The trend is driving lobstermen in Connecticut and Rhode Island out of business, ending a centuries-old way of life.
Restaurant diners, supermarket shoppers and summer vacationers aren't seeing much difference in price or availability, since the overall supply of lobsters is pretty much steady.
But because of the importance of lobsters to New England's economy, history and identity, the northward shift stands as a particularly sad example of how climate change may be altering the natural range of many animals and plants.
"It's a shame," said Jason McNamee, chief of marine resource management for Rhode Island's Division of Fish and Wildlife. "It's such a traditional, historical fishery."
In 2013, the number of adult lobsters in New England south of Cape Cod slid to about 10 million, just one-fifth the total in the late 1990s, according to a report issued this month by regulators. The lobster catch in the region sank to about 3.3 million pounds in 2013, from a peak of about 22 million in 1997.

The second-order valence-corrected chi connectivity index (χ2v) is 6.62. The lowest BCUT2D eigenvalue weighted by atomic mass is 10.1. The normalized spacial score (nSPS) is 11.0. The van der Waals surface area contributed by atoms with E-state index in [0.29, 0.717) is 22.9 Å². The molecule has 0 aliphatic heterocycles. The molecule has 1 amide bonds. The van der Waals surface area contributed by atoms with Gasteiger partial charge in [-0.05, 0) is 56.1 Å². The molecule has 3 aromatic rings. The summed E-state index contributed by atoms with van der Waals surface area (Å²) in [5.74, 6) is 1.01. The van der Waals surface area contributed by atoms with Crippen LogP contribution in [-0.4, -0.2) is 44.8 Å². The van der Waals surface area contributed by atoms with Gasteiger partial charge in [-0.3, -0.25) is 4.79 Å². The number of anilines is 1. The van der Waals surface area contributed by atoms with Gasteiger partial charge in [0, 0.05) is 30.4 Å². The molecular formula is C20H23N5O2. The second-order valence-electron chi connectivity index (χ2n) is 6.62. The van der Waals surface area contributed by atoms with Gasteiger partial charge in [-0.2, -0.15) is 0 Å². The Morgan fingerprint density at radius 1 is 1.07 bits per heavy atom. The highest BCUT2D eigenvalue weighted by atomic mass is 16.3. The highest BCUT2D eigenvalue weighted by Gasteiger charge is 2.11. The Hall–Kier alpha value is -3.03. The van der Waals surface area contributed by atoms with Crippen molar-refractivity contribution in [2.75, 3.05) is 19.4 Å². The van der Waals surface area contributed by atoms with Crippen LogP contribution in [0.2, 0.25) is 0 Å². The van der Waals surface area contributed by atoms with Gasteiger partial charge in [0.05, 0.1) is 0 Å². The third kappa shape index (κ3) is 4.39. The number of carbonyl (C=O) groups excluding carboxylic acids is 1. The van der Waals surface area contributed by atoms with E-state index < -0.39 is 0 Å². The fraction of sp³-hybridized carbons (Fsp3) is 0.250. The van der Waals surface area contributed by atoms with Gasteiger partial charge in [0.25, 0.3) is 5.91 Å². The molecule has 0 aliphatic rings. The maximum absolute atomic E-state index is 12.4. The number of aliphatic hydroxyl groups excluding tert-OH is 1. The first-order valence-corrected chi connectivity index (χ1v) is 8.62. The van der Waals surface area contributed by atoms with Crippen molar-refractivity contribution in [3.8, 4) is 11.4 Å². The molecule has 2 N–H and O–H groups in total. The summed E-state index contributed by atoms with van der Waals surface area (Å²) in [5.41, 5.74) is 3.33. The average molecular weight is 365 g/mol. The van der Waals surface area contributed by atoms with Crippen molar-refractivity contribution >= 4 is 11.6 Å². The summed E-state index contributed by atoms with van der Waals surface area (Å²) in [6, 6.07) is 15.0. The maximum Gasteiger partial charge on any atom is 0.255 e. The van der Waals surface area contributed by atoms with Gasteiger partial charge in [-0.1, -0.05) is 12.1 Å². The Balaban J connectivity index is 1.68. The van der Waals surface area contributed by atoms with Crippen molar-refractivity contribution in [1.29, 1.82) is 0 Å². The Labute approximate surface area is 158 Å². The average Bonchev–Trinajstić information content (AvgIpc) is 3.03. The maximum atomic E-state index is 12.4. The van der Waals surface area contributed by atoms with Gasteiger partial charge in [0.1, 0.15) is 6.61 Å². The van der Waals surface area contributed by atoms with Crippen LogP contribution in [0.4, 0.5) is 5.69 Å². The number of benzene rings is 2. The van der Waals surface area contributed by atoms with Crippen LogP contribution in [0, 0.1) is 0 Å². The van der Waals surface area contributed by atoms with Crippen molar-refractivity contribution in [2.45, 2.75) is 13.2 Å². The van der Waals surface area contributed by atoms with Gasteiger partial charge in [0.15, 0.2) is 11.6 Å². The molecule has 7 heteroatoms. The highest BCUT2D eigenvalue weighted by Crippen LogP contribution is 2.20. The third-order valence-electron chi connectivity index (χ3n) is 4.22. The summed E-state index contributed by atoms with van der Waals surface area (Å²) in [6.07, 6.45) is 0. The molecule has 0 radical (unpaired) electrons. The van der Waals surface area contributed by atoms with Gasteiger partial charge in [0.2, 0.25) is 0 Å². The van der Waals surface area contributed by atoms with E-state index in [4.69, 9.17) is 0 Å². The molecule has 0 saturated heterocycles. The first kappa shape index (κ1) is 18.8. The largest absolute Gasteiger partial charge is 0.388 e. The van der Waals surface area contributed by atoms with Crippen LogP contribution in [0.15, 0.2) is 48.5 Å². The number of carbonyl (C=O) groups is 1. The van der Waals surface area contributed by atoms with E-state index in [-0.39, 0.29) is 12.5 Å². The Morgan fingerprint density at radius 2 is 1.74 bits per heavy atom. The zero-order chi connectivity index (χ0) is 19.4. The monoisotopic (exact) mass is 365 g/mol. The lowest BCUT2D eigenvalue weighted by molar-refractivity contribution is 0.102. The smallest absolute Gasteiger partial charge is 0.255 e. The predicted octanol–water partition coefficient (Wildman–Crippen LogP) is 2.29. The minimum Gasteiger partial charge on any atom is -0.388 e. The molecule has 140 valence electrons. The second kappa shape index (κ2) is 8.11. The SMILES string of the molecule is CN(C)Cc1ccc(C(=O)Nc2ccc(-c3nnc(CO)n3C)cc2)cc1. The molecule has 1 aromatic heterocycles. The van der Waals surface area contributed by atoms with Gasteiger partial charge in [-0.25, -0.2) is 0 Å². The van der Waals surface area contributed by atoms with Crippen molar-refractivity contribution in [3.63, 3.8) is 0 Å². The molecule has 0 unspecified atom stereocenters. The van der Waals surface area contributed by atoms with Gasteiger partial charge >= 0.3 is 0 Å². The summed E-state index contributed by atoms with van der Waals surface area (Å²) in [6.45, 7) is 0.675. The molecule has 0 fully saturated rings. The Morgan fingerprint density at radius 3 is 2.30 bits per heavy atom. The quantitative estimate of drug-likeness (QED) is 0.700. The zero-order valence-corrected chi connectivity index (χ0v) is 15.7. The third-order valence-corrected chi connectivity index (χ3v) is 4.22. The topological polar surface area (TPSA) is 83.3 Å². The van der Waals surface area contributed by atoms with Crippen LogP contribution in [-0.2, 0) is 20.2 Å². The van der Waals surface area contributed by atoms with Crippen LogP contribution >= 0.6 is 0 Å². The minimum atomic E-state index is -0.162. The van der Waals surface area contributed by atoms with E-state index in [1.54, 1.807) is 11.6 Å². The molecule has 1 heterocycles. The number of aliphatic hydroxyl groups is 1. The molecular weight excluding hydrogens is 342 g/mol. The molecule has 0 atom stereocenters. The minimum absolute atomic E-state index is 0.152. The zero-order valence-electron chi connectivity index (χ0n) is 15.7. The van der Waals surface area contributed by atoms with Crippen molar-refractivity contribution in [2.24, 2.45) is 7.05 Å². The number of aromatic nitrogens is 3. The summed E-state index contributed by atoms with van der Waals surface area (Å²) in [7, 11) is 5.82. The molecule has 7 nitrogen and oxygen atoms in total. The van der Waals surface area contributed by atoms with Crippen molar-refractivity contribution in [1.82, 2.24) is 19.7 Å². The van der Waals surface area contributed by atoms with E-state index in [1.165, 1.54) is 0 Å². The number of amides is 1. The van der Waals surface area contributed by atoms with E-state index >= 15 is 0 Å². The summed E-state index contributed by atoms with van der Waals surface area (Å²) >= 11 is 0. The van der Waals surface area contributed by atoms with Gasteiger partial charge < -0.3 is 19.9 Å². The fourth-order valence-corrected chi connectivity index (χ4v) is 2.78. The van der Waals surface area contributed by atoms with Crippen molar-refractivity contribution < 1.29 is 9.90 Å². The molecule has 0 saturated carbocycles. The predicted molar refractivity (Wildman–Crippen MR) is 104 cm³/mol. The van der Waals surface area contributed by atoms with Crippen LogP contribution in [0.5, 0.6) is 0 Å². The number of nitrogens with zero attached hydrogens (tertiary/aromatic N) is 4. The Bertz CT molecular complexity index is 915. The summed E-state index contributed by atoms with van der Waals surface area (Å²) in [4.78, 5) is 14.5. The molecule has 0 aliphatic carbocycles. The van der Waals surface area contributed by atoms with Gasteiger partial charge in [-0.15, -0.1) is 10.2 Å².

The declines are "largely in response to adverse environmental conditions, including increasing water temperatures over the last 15 years," along with continued fishing, the Atlantic States Marine Fisheries Commission said in a summary of the report.

HARTFORD - Experts say that more than half of Connecticut's 88 sewage plants may be at "high risk" for flooding because of the increasing likelihood of major climate-change-related storms and rising sea levels.
The danger is that stormwater could inundate the plants, damage electrical systems and other vital controls and result in raw or partially treated sewage being released into streams, rivers and Long Island Sound.
That's exactly what happened in 2012 during Storm Sandy, when about 24.3 million gallons of sewage overflowed from Connecticut wastewater systems, according to some estimates.
Concerned state lawmakers approved $20 million this year for projects designed to protect sewage plants and other key infrastructure like roads and bridges. The money will also be used to create or preserve wetlands and dunes along the shoreline, which are important features guarding against storm surges. That's in addition to the $378 million approved by the legislature this year in low-interest loans and grants to municipalities to improve sewage treatment systems.